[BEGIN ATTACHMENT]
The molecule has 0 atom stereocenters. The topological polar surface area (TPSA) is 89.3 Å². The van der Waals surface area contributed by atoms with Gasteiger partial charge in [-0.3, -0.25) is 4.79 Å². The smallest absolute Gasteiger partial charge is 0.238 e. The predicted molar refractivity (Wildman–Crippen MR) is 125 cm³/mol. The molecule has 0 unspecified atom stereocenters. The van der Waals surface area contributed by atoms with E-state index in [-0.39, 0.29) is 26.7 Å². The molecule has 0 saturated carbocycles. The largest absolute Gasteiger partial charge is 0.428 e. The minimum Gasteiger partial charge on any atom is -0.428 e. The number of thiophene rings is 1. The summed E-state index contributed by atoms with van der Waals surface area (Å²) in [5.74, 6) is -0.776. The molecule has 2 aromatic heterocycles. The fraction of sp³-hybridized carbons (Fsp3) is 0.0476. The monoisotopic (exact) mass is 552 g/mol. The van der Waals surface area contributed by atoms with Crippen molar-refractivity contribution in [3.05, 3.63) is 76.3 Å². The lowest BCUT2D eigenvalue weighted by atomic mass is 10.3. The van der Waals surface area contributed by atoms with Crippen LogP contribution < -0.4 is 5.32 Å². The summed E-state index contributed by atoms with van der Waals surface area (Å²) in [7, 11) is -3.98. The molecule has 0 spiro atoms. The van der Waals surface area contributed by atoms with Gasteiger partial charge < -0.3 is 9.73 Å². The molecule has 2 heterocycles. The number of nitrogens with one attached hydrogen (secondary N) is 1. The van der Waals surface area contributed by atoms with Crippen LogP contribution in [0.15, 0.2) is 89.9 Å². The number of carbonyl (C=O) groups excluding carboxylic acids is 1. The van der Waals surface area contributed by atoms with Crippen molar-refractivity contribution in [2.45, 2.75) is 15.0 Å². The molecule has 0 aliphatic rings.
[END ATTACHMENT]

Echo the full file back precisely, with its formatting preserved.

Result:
The molecule has 0 atom stereocenters. The topological polar surface area (TPSA) is 89.3 Å². The van der Waals surface area contributed by atoms with Gasteiger partial charge in [-0.3, -0.25) is 4.79 Å². The smallest absolute Gasteiger partial charge is 0.238 e. The predicted molar refractivity (Wildman–Crippen MR) is 125 cm³/mol. The molecule has 0 unspecified atom stereocenters. The van der Waals surface area contributed by atoms with E-state index in [-0.39, 0.29) is 26.7 Å². The molecule has 0 saturated carbocycles. The largest absolute Gasteiger partial charge is 0.428 e. The minimum Gasteiger partial charge on any atom is -0.428 e. The number of thiophene rings is 1. The summed E-state index contributed by atoms with van der Waals surface area (Å²) in [5.74, 6) is -0.776. The molecule has 2 aromatic heterocycles. The fraction of sp³-hybridized carbons (Fsp3) is 0.0476. The monoisotopic (exact) mass is 552 g/mol. The van der Waals surface area contributed by atoms with Crippen molar-refractivity contribution in [3.05, 3.63) is 76.3 Å². The lowest BCUT2D eigenvalue weighted by atomic mass is 10.3. The van der Waals surface area contributed by atoms with Crippen LogP contribution < -0.4 is 5.32 Å². The summed E-state index contributed by atoms with van der Waals surface area (Å²) in [7, 11) is -3.98. The molecule has 0 spiro atoms. The van der Waals surface area contributed by atoms with Gasteiger partial charge < -0.3 is 9.73 Å². The molecule has 2 heterocycles. The number of nitrogens with one attached hydrogen (secondary N) is 1. The van der Waals surface area contributed by atoms with Crippen LogP contribution in [0.15, 0.2) is 89.9 Å². The number of carbonyl (C=O) groups excluding carboxylic acids is 1. The van der Waals surface area contributed by atoms with Crippen molar-refractivity contribution in [2.45, 2.75) is 15.0 Å². The molecule has 0 aliphatic rings.